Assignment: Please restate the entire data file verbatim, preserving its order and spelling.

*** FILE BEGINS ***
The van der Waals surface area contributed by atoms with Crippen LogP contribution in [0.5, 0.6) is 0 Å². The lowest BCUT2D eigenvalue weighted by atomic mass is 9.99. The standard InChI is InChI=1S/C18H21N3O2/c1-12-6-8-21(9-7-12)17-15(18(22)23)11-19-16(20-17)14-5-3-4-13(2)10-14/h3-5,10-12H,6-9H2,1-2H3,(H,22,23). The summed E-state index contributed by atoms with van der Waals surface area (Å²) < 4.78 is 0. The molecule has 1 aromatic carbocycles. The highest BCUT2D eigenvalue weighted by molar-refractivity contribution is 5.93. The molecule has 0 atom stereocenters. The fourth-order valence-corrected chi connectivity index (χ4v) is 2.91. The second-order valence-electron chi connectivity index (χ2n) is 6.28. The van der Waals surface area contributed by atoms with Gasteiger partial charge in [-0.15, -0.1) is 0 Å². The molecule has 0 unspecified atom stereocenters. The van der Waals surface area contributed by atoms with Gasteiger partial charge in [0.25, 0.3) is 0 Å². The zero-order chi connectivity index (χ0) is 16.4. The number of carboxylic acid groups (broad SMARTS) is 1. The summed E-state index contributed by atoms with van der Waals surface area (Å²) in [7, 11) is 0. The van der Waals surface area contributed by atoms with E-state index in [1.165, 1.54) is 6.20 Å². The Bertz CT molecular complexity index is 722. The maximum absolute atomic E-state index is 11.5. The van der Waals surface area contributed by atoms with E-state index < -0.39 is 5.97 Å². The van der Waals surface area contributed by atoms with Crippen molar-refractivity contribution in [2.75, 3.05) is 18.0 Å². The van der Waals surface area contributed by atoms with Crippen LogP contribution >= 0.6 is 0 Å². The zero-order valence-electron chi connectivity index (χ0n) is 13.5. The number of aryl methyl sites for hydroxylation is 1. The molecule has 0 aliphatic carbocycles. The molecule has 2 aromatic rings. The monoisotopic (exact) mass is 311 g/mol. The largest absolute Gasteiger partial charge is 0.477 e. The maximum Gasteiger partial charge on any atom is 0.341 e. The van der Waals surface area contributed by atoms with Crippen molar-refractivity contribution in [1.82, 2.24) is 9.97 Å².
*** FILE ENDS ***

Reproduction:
The van der Waals surface area contributed by atoms with Crippen LogP contribution in [0.5, 0.6) is 0 Å². The lowest BCUT2D eigenvalue weighted by atomic mass is 9.99. The standard InChI is InChI=1S/C18H21N3O2/c1-12-6-8-21(9-7-12)17-15(18(22)23)11-19-16(20-17)14-5-3-4-13(2)10-14/h3-5,10-12H,6-9H2,1-2H3,(H,22,23). The summed E-state index contributed by atoms with van der Waals surface area (Å²) < 4.78 is 0. The molecule has 1 aromatic carbocycles. The highest BCUT2D eigenvalue weighted by molar-refractivity contribution is 5.93. The molecule has 0 atom stereocenters. The fourth-order valence-corrected chi connectivity index (χ4v) is 2.91. The second-order valence-electron chi connectivity index (χ2n) is 6.28. The van der Waals surface area contributed by atoms with Gasteiger partial charge in [-0.15, -0.1) is 0 Å². The molecule has 0 unspecified atom stereocenters. The van der Waals surface area contributed by atoms with Gasteiger partial charge in [0.25, 0.3) is 0 Å². The zero-order chi connectivity index (χ0) is 16.4. The number of carboxylic acid groups (broad SMARTS) is 1. The summed E-state index contributed by atoms with van der Waals surface area (Å²) in [7, 11) is 0. The van der Waals surface area contributed by atoms with E-state index in [1.165, 1.54) is 6.20 Å². The Bertz CT molecular complexity index is 722. The maximum absolute atomic E-state index is 11.5. The van der Waals surface area contributed by atoms with E-state index < -0.39 is 5.97 Å². The van der Waals surface area contributed by atoms with Crippen molar-refractivity contribution in [2.75, 3.05) is 18.0 Å². The van der Waals surface area contributed by atoms with Crippen LogP contribution >= 0.6 is 0 Å². The zero-order valence-electron chi connectivity index (χ0n) is 13.5. The number of aryl methyl sites for hydroxylation is 1. The molecule has 0 aliphatic carbocycles. The molecule has 2 aromatic rings. The monoisotopic (exact) mass is 311 g/mol. The largest absolute Gasteiger partial charge is 0.477 e. The maximum Gasteiger partial charge on any atom is 0.341 e. The van der Waals surface area contributed by atoms with Crippen molar-refractivity contribution in [1.82, 2.24) is 9.97 Å².